To us Muggles, mirrors may serve no greater purpose than to ensure our teeth are spinach-free or to fix unruly strands of hair. But in the Wizarding World, though they mostly sat quiet and unnoticed, mirrors were powerful instruments that revealed desires and fears, and reflected truths and distorted realities.
Their enigmatic quality has been explored in literature for centuries and used symbolically in various ways. For instance, the usurped king in Shakespeare’s Richard II smashed a mirror as a reflection of his inner destruction. Alice in Lewis Carroll’s Through the Looking Glass slipped through a mirror to another world, only for it all to have been just a dream. In various versions of Snow White, mirrors were a tell-tale sign of the Evil Queen’s vanity while in Bram Stoker’s Dracula, they revealed the soul (or a vampire’s lack of one).
It was no surprise, then, that mirrors in the Harry Potter books also offered significant clues and insights if we looked a little closer. Each mirror came to represent so much more than mere reflections.
Here are some of the important mirrors we learned of and what we think they mean.
If you need to speak to me, just say my name into it; you’ll appear in my mirror and I’ll be able to talk in yours.
Harry Potter and the Order of the Phoenix
Harry’s untimely discovery of his late godfather’s gift completely gutted us. For a moment, Harry was hopeful that he would be able to talk to and see Sirius again through the two-way mirror. But all he was left with were his own eyes blinking back at him and Sirius’s name hanging in the air. In anger, he hurled the small square mirror back into his trunk, shattering it in the process (uh-oh, bad omen).
The mirror, intended to open up a connection between Harry and Sirius, ended up reminding Harry of the great barrier between them. Even death was beyond the reach of magic. The broken two-way mirror represented Harry’s grief and shattered emotions in a way words alone couldn’t, intertwining the looking glass with death. And it wasn’t the only time it did.
After Albus Dumbledore died, when Harry had been thinking of his late headmaster, he found one of the shards from the mirror and saw ‘a flash of brightest blue’. But he brushed it off as his imagination, a moment that again embodied his inability to interact with a dead loved one. The jagged piece would also foreshadow another significant death to come. The blue eyes actually belonged to Aberforth, who would later send Dobby to the cellar of Malfoy Manor to help Harry in what would become the house-elf’s last heroic act.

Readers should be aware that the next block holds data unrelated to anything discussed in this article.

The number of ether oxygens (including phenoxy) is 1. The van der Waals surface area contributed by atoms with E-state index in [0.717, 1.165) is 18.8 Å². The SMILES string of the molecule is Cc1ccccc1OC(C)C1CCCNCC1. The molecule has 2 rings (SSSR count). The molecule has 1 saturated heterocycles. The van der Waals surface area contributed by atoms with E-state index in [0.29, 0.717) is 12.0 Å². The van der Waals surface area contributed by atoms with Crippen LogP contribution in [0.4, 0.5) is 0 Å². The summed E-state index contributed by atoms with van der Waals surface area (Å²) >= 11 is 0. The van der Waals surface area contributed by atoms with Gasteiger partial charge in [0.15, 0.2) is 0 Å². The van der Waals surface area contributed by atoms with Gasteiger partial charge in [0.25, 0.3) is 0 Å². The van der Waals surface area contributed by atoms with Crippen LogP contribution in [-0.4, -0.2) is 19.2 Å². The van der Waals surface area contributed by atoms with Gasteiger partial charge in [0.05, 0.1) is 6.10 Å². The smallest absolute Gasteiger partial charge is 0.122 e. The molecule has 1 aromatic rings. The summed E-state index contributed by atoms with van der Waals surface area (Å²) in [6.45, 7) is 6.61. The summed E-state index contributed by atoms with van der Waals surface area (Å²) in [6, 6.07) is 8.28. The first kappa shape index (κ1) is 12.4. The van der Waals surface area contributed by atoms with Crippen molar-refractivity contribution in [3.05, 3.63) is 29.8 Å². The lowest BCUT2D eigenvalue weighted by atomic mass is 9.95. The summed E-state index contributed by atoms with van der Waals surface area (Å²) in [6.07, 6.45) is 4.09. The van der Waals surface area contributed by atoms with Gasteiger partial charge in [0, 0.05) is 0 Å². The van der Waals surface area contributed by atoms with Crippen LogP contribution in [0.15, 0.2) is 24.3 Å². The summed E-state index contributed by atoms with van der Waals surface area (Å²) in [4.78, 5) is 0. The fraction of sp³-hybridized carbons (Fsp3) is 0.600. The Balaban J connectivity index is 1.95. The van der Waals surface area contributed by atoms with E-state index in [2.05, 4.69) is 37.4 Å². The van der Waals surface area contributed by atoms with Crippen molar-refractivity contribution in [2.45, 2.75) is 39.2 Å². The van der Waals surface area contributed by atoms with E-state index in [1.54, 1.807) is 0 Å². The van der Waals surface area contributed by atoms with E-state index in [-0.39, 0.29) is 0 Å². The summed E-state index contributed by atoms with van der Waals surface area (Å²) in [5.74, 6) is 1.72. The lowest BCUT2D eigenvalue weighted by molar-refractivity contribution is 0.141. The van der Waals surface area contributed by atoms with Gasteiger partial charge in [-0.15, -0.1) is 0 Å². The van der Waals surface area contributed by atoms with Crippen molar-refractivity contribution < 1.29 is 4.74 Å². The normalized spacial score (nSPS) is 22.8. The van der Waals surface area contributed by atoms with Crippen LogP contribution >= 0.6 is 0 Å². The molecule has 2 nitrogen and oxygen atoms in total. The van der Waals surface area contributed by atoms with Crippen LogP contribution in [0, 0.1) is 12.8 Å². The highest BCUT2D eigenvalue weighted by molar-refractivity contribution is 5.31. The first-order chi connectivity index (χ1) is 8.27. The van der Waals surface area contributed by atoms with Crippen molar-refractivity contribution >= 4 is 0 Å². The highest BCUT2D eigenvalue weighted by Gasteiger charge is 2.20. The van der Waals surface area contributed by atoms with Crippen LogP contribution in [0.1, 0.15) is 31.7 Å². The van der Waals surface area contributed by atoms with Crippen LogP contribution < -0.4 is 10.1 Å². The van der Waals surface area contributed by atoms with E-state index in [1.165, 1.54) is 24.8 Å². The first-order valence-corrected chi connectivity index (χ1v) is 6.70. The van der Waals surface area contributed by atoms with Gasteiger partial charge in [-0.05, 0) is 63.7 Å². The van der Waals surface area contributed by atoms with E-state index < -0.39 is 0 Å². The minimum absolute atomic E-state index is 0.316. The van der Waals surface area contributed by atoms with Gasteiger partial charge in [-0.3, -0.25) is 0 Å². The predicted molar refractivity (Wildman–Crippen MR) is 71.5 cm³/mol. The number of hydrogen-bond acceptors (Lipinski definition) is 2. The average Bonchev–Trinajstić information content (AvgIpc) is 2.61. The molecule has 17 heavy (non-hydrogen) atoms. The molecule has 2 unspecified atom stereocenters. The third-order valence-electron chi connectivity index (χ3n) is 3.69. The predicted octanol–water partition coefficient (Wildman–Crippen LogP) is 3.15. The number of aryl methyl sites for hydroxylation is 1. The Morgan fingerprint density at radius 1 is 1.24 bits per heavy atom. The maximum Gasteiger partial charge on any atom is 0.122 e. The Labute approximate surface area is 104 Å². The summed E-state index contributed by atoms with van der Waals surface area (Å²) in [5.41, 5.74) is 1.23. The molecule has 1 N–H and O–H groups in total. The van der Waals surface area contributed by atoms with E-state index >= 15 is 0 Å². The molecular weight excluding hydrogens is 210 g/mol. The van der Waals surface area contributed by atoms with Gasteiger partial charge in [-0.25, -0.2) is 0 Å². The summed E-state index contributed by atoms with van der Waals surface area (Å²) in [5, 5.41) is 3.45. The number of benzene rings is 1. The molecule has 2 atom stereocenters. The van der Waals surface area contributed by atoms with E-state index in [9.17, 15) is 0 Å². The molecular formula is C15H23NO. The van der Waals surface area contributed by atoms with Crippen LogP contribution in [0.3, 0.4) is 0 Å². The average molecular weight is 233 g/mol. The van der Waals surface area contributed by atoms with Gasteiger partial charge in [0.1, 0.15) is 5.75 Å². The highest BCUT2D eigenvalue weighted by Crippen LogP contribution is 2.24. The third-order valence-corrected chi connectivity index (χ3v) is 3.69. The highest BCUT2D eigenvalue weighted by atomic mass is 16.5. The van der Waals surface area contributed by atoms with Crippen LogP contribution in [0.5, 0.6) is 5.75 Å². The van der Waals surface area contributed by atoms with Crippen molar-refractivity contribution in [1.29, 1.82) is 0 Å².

Things were also not as they seemed with the Mirror of Erised. The old device reflected one’s deepest desires but kept them just out of reach. For Harry, his wish was to be with a family he had never known. For Ron, it was to finally step out of his brothers’ shadows and be the best. Dumbledore, too, despite his initially evasive ‘thick, woollen socks’ answer, knew what it was like to dream of seeing his family whole and happy once again.
But the Mirror of Erised also symbolised the dangers of clinging to those wishes. Dumbledore himself warned Harry that it provided neither knowledge nor truth. Instead, obsession could leave people in disrepair and blur the line between reality and dreams.
The advice to ‘hold on to your dreams’ is all well and good, but there comes a point when holding on to your dreams becomes unhelpful and even unhealthy. Dumbledore knows that life can pass you by while you are clinging on to a wish that can never be – or ought never to be – fulfilled.
‘The Mirror of Erised’, Pottermore
It was by moving past those obsessions and living their own life that the characters ended up realising their dreams in some way. Harry was not reunited with his late parents, but they appeared to him when he needed them most, and he ended up with people who loved him just as much. Ron too faced his fears when he retrieved the sword of Gryffindor, saved Harry and destroyed a Horcrux – becoming the hero he always wanted to be.
What appeared to be a mirror hung opposite Harry on the wall, but it was not reflecting the room. Shadowy figures were moving around inside it, none of them clearly in focus.
Harry Potter and the Goblet of Fire
The dark and mysterious aura of mirrors was amplified through the Foe-Glass. Instead of hopes and dreams, the Dark detector displayed one’s fears by revealing the possessors’ true enemies. Barty Crouch Jr, in his impersonation of Moody, relied on the magic mirror to keep an eye on his foes, but in his blind rage and desire to kill Harry, he did not see the images of Dumbledore, Snape and McGonagall growing more distinct.
The Foe-Glass appeared again a year later during the DA’s first meeting in the Room of Requirement, but the mirror was now cracked.
(Sidenote: cracked mirrors seemed to follow Harry a lot, and often appear in connection to Voldemort. For instance, in Chamber of Secrets, Harry noticed a cracked and spotted mirror in the bathroom of Moaning Myrtle, who was killed by Tom Riddle. And in the Order of the Phoenix, Harry saw Voldemort’s white face and red eyes through a cracked, age-spotted mirror in his dreams.)
It was probably a good thing then that Harry turned his back on the cracked Foe-Glass, because as we kept seeing, depending on magic too heavily could be dangerous. Like he told Dean, ‘You don’t want to rely on them too much, they can be fooled.’ That is, what one saw wasn’t always the truth. It was a lesson even Harry himself would continually learn.